ATLANTA, GA & CINCINNATI, OH – APFED and CEGIR have awarded a 2020 co-funded pilot grant award to Paneez Khoury, MD, MHSc, of the National Institute of Allergy and Infectious Disease’s Human Eosinophil Section, for a promising research study that will provide the first examination of gastric motility in patients with eosinophilic gastritis (EG).
APFED is providing $25,000 in funding for 2020 while CEGIR will provide funding for 2020 and 2021.
Dr. Khoury’s project will examine if allergy mediated inflammation causes fibrostenotic changes in the stomach tissue to contribute to commonly experienced EG symptoms, such as bloating and early satiety, and if it causes a slower emptying of stomach contents into the small intestine. This important work will influence the selection of drugs that will be studied in future EG clinical trials.
Established in 2020, the APFED/CEGIR II Co-funded Pilot Grant is the result of a collaborative effort between APFED and CEGIR to enable investigators from a variety of disciplines to initiate projects relevant to eosinophil-associated diseases, with a focus on the development of new and inventive ideas that are likely to lead to future external funding and better patient outcomes.
“Over the last six years, APFED has collaborated with CEGIR to advance research for eosinophilic gastrointestinal diseases. The partnership of patient advocacy groups with clinician-investigators, as offered through the Rare Diseases Clinical Research Network (RDCRN), facilitates this type of targeted study,” said APFED President Dr. Wendy Book. “Gaining a better understanding of the motility issues impacting patients diagnosed with EG is important, and we are pleased to support Dr. Khoury’s project.”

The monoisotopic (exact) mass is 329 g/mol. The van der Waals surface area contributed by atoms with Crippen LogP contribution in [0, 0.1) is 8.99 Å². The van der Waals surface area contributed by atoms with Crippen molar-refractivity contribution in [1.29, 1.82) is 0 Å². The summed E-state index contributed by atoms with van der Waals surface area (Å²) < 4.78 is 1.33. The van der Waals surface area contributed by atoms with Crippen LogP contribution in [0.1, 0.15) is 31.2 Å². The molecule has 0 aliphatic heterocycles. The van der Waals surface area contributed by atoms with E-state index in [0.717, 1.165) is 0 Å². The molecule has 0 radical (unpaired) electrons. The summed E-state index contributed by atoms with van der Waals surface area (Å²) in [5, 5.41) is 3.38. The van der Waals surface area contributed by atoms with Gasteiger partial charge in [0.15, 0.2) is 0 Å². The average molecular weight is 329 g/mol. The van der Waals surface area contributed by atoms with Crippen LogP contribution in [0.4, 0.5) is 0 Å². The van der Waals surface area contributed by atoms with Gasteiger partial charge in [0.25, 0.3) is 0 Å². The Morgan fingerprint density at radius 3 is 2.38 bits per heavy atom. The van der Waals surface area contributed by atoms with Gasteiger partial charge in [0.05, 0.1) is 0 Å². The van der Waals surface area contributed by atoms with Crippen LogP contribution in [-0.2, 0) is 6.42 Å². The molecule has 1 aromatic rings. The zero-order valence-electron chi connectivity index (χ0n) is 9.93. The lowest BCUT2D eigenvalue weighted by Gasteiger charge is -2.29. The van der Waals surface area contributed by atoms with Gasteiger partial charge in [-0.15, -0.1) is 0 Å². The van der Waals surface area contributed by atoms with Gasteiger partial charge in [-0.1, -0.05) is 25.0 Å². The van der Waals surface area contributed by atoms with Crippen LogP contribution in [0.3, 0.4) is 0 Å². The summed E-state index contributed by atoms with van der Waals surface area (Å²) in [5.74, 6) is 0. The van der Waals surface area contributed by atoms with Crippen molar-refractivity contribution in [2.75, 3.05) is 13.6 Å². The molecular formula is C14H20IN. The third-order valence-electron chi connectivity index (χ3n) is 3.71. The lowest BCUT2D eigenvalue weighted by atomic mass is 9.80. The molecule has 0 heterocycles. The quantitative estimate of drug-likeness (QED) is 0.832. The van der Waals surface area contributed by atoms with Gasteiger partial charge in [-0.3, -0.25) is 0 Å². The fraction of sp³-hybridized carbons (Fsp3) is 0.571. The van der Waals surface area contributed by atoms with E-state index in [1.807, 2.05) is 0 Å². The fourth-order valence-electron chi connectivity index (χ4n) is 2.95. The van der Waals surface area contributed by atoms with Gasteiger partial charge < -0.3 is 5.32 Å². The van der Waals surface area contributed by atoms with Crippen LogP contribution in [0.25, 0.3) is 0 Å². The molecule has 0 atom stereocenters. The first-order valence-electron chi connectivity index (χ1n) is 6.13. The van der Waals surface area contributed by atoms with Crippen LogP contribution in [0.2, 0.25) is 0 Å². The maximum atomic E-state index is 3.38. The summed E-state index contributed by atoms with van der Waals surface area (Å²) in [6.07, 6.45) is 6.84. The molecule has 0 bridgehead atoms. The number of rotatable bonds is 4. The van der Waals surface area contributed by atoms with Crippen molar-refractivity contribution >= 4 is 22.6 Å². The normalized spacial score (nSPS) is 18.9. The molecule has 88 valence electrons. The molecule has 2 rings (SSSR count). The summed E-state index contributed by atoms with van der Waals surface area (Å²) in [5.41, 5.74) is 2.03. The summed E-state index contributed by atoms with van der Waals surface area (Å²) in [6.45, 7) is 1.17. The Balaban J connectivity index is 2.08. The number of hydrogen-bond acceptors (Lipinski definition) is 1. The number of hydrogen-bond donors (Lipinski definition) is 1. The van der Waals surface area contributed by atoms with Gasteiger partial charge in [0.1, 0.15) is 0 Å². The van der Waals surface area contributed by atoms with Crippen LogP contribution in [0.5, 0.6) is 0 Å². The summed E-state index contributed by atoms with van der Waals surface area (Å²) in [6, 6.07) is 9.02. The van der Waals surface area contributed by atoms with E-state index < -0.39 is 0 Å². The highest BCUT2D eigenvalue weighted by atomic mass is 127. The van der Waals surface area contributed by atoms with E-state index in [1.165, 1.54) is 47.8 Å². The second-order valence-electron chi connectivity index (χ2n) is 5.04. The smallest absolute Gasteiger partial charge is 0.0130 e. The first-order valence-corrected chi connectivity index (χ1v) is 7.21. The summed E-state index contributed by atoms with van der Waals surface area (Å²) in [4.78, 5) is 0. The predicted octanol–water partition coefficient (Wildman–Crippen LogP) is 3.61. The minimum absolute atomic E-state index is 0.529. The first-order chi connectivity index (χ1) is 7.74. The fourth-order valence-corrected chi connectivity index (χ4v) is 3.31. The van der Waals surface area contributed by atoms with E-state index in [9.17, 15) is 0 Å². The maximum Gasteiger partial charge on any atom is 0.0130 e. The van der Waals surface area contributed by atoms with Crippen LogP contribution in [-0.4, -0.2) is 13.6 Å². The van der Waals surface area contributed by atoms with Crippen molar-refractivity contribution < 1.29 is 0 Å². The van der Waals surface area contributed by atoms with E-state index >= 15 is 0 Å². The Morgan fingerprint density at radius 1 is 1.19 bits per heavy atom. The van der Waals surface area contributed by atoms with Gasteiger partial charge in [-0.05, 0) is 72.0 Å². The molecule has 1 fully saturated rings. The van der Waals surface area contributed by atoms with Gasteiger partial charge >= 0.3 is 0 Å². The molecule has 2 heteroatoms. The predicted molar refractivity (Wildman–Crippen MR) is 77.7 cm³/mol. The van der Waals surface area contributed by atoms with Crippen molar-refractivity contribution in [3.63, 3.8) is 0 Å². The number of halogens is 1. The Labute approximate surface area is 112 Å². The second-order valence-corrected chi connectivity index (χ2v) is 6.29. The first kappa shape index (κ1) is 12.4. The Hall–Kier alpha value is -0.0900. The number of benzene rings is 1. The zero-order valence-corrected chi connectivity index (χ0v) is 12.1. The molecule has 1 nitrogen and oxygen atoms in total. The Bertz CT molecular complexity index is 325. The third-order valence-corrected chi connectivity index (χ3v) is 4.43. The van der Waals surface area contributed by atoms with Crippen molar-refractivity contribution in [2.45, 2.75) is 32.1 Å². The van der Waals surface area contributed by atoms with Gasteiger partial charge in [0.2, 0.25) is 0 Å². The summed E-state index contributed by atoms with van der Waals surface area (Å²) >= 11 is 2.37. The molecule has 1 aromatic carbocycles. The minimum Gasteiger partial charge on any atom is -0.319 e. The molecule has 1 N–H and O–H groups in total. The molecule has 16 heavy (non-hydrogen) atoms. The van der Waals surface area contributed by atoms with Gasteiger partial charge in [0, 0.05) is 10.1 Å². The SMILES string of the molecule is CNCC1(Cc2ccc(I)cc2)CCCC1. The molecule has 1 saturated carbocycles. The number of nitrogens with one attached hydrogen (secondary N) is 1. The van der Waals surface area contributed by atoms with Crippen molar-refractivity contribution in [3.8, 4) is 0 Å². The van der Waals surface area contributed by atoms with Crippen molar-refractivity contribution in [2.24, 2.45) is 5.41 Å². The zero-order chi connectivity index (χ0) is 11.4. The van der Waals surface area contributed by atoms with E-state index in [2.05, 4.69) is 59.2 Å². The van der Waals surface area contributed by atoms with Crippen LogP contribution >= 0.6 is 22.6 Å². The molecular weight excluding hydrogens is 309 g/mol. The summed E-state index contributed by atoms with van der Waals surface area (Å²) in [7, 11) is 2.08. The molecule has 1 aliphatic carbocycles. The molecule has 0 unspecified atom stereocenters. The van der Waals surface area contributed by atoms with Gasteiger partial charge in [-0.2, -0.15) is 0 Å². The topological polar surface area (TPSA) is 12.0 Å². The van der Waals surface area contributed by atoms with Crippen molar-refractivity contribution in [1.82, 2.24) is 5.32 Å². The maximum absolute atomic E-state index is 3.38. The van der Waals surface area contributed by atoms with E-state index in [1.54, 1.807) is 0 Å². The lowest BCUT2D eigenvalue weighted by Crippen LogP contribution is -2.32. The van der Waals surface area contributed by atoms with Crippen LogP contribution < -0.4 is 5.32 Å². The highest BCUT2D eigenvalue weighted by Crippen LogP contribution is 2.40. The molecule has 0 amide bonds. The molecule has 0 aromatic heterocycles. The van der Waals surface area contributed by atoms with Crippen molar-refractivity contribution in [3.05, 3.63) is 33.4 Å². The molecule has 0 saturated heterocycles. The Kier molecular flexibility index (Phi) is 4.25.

Principal Investigator Dr. Paneez Khoury said, “The selection of this proposal by APFED/CEGIR co-funded Pilot Grant is critical to understanding the natural history and pathogenesis of gastric dysfunction below the esophagus. The funding and prioritization of this research will provide the ability to explore whether persistent gastrointestinal symptoms in EG may be related to gastric motility problems and provide insights into the patient experience of disease, disease pathogenesis, as well as long-term impacts of eosinophilic gastritis.”
APFED’s competitive research grant program, the Hope on the Horizon Research Fund, is supported entirely by donations. For more information, please visit apfed.org.
About the American Partnership for Eosinophilic Disorders (APFED)
The American Partnership for Eosinophilic Disorders (APFED) is a non-profit organization whose mission is to passionately embrace, support, and improve the lives of patients and families affected by eosinophil-associated diseases through education and awareness, research, support, and advocacy.
About the Consortium of Eosinophilic Gastrointestinal Disease Researchers (CEGIR)
CEGIR (U54AI117804) is a part of the NCATS Rare Diseases Clinical Research Network (RDCRN). RDCRN is an initiative of the Office of Rare Diseases (ORDR), NCATS, funded through a collaboration between the NCATS, the NIAID and the NIDDK. CEGIR is also supported by patient advocacy groups including APFED, CURED and EFC.